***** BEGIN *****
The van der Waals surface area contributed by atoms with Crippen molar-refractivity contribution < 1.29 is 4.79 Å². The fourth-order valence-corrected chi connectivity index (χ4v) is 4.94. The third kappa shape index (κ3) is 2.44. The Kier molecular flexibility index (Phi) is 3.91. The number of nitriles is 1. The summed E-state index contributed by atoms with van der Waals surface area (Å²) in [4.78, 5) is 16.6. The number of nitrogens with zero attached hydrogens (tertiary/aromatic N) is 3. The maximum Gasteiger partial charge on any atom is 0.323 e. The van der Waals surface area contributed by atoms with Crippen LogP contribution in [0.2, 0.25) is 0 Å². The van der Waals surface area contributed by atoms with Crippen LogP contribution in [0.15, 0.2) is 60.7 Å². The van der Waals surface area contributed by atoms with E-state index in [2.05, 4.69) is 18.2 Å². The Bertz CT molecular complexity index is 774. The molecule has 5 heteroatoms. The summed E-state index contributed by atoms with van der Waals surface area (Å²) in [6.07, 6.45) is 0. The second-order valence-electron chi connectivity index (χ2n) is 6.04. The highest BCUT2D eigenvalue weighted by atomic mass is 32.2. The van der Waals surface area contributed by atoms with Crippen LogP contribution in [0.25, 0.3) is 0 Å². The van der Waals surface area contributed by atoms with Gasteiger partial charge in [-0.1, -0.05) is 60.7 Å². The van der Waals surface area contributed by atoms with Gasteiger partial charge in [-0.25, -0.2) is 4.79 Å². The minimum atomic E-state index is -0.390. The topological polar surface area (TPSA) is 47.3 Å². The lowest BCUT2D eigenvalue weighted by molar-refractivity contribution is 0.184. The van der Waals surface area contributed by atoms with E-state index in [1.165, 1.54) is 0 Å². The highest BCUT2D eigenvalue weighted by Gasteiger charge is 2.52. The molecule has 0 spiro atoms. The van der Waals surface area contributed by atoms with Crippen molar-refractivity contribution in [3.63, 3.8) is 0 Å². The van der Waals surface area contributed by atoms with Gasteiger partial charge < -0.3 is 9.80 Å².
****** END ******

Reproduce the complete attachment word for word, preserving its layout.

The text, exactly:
The van der Waals surface area contributed by atoms with Crippen molar-refractivity contribution < 1.29 is 4.79 Å². The fourth-order valence-corrected chi connectivity index (χ4v) is 4.94. The third kappa shape index (κ3) is 2.44. The Kier molecular flexibility index (Phi) is 3.91. The number of nitriles is 1. The summed E-state index contributed by atoms with van der Waals surface area (Å²) in [4.78, 5) is 16.6. The number of nitrogens with zero attached hydrogens (tertiary/aromatic N) is 3. The maximum Gasteiger partial charge on any atom is 0.323 e. The van der Waals surface area contributed by atoms with Crippen LogP contribution in [0.2, 0.25) is 0 Å². The van der Waals surface area contributed by atoms with Crippen LogP contribution in [0.15, 0.2) is 60.7 Å². The van der Waals surface area contributed by atoms with E-state index in [2.05, 4.69) is 18.2 Å². The Bertz CT molecular complexity index is 774. The molecule has 5 heteroatoms. The summed E-state index contributed by atoms with van der Waals surface area (Å²) in [6.07, 6.45) is 0. The second-order valence-electron chi connectivity index (χ2n) is 6.04. The highest BCUT2D eigenvalue weighted by atomic mass is 32.2. The van der Waals surface area contributed by atoms with Crippen LogP contribution in [0.25, 0.3) is 0 Å². The van der Waals surface area contributed by atoms with Gasteiger partial charge in [-0.1, -0.05) is 60.7 Å². The van der Waals surface area contributed by atoms with Gasteiger partial charge in [-0.25, -0.2) is 4.79 Å². The minimum atomic E-state index is -0.390. The topological polar surface area (TPSA) is 47.3 Å². The lowest BCUT2D eigenvalue weighted by molar-refractivity contribution is 0.184. The van der Waals surface area contributed by atoms with E-state index in [1.165, 1.54) is 0 Å². The highest BCUT2D eigenvalue weighted by Gasteiger charge is 2.52. The molecule has 0 spiro atoms. The van der Waals surface area contributed by atoms with Crippen molar-refractivity contribution in [3.63, 3.8) is 0 Å². The van der Waals surface area contributed by atoms with Gasteiger partial charge < -0.3 is 9.80 Å².